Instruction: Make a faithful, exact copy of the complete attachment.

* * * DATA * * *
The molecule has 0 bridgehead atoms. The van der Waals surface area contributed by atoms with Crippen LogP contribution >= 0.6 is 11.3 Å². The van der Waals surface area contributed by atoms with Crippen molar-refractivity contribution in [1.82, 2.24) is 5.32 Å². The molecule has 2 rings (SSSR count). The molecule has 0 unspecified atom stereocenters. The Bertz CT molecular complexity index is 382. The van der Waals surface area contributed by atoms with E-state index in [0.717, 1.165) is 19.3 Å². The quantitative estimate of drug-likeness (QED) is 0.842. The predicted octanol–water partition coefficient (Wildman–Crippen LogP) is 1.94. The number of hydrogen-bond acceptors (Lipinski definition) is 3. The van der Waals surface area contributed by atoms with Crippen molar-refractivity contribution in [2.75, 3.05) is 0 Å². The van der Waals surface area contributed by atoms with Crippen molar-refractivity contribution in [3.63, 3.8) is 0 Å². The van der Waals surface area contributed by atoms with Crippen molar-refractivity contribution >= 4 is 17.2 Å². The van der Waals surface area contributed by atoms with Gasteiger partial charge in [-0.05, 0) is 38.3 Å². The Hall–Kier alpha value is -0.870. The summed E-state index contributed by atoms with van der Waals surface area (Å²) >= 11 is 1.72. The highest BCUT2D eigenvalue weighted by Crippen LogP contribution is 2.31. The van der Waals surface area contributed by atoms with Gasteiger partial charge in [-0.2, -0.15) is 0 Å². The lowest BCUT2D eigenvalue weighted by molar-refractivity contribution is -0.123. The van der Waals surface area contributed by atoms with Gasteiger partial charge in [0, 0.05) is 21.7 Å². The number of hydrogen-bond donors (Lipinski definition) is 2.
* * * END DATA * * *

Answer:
The molecule has 0 bridgehead atoms. The van der Waals surface area contributed by atoms with Crippen LogP contribution >= 0.6 is 11.3 Å². The van der Waals surface area contributed by atoms with Crippen molar-refractivity contribution in [1.82, 2.24) is 5.32 Å². The molecule has 2 rings (SSSR count). The molecule has 0 unspecified atom stereocenters. The Bertz CT molecular complexity index is 382. The van der Waals surface area contributed by atoms with E-state index in [0.717, 1.165) is 19.3 Å². The quantitative estimate of drug-likeness (QED) is 0.842. The predicted octanol–water partition coefficient (Wildman–Crippen LogP) is 1.94. The number of hydrogen-bond acceptors (Lipinski definition) is 3. The van der Waals surface area contributed by atoms with Crippen molar-refractivity contribution in [2.75, 3.05) is 0 Å². The van der Waals surface area contributed by atoms with Crippen molar-refractivity contribution in [3.63, 3.8) is 0 Å². The van der Waals surface area contributed by atoms with Crippen molar-refractivity contribution >= 4 is 17.2 Å². The van der Waals surface area contributed by atoms with Gasteiger partial charge in [-0.05, 0) is 38.3 Å². The Hall–Kier alpha value is -0.870. The summed E-state index contributed by atoms with van der Waals surface area (Å²) >= 11 is 1.72. The highest BCUT2D eigenvalue weighted by Crippen LogP contribution is 2.31. The van der Waals surface area contributed by atoms with Gasteiger partial charge in [-0.2, -0.15) is 0 Å². The lowest BCUT2D eigenvalue weighted by molar-refractivity contribution is -0.123. The van der Waals surface area contributed by atoms with Gasteiger partial charge in [0, 0.05) is 21.7 Å². The number of hydrogen-bond donors (Lipinski definition) is 2.